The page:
Despite his eccentricity, in many ways he is typical of the growing ranks of tycoons looking to spread their wings beyond China. Having made his fortune in property, he owns leisure and tourism assets across the country, placing him 161st among its richest people, according to Forbes, with a net worth of US$890 million.
“We stand at the dawn of hundreds of billions of dollars in Chinese mergers, acquisitions and investments in new greenfield facilities around the world over the decades to come,” says Daniel Rosen of the Petersen Institute for International Economics in Washington. In a recent report, he estimated that if China follows the typical pattern of an emerging economy it will make as much as US$2 trillion-worth of direct investments abroad by 2020.
Until recently, most overseas Chinese investments have been in Asia, Latin America and Africa, as the state seeks to secure the natural resources needed to fuel its commodity-intensive growth engine. Today, while Chinese state-owned enterprises account for more than 70% of the country’s outbound FDI stock, according to government figures, smaller private companies and individuals are increasingly looking abroad, too. Natural resources remain central but Beijing is encouraging all domestic companies to compete in overseas markets and acquire skills and technology.
At the same time, Beijing is trying to maintain control over the targets of outbound investment to avoid any political backlash from overseas and stop its investors being seen as “dumb money”. It has blocked several deals by state-owned and private companies that did not fit prevailing industrial, political or macroeconomic policy. Huang admits his project could yet meet that fate, saying: “It’s possible that the Chinese government will not approve it, if they think it would impact China’s image abroad.”
Icelandic approval, too, is far from certain, as the country weighs the appeal of a big foreign investment in its troubled economy -- a victim of the financial crisis when its banking sector collapsed in 2008 -- against unease over Chinese influence.
Similar dilemmas face countries elsewhere. The developed world’s economic woes, combined with the seemingly relentless march of Chinese growth, have left many feeling vulnerable and wary of opportunistic investors swooping in to buy assets on the cheap.
In a recent report for the European Council on Foreign Relations, François Godement and Jonas Parello-Plesner voiced some of the concerns being raised in European capitals and in many other parts of the world. “Crisis-hit Europe’s need for short-term cash is allowing Chinese companies not just to strike cut-price deals but also to play off member states against each other and against their own collective interests -- replicating a strategy China has already used in the developing world,” the authors said.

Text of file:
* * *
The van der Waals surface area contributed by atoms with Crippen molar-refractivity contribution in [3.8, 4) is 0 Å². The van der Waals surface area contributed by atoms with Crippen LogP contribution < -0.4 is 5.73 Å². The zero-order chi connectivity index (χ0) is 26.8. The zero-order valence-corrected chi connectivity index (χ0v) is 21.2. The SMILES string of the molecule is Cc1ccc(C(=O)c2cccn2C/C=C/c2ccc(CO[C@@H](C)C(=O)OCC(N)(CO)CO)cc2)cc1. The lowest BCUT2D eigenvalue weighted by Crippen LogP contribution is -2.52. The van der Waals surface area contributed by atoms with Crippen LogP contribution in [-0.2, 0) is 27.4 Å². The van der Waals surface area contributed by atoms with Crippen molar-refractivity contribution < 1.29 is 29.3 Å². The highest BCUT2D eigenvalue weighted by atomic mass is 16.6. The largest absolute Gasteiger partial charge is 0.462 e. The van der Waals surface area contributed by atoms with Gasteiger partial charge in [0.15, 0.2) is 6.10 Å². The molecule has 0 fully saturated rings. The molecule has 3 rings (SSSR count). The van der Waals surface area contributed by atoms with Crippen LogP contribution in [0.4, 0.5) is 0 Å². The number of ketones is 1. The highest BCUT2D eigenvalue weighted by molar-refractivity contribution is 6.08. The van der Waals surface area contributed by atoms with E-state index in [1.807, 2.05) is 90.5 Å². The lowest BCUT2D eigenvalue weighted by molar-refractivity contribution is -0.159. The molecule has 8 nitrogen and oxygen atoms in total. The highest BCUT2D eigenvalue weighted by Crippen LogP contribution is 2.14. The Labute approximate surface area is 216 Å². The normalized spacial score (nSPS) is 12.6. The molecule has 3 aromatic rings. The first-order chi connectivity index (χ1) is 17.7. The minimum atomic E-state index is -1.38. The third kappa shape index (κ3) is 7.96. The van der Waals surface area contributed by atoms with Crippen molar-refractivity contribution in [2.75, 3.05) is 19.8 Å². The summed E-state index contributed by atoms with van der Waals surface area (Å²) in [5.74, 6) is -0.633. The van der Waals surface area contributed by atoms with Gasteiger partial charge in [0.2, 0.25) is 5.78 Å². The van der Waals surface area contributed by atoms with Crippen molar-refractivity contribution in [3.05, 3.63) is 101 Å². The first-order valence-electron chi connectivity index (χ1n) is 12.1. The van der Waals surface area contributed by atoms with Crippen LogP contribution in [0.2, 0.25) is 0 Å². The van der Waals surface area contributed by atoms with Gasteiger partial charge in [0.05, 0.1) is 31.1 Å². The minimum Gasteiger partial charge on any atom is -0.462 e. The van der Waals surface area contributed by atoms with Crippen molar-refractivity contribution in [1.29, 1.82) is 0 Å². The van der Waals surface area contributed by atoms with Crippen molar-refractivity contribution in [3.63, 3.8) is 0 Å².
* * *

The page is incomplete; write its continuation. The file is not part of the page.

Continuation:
They also voiced concerns about reciprocity that are widely held in countries with companies trying to crack the Chinese market. “The problem presented by Chinese direct investment in Europe becomes even clearer when one considers Europe’s limited access to similar opportunities in China,” they wrote. “In a nutshell, this means that China’s Geely can buy Sweden’s Volvo but Chinese regulations block the reverse.”
Back at Grímsstadir á Fjöllum, people living in the Icelandic area’s handful of small farms and guesthouses are reluctant to talk about Huang’s plans. One woman, peering around a half-opened door, says she is worried about the environmental impact of a big tourism project; but another resident expresses enthusiasm for the jobs it would create. Their requests for anonymity attest to the sensitivity of the subject in this tiny community.
While some Icelandic politicians have voiced concern, including the minister responsible for approving the deal, president Olafur Ragnar Grímsson is sympathetic to Huang. “Nobody talked about geopolitical implications when Iceland flooded its valleys to create hydroelectricity for western aluminium companies,” he recalls. “But when a Chinese poet wants to build a hotel, everyone goes crazy.”
Critics say this is naive. “You don’t need to buy 0.3% of Iceland to build a hotel,” says one prominent Reykjavik business leader.
For his part, Huang says the size of the area reflects the fact that multiple owners have pooled together to sell their land as a big bloc. Only a fraction of it is suitable for building on, he says. In addition to the hotel and golf course, his plans include hot-air balloon rides and horse stables. Guests will be flown in from Reykjavik to a small airstrip on two small planes he will buy. “It’s extraordinarily beautiful,” he reiterates. “Mankind’s last real vacation paradise.”
© Copyright The Financial Times Limited 2011
Homepage image by biokoun shows part of Iceland's Grímsstadir region.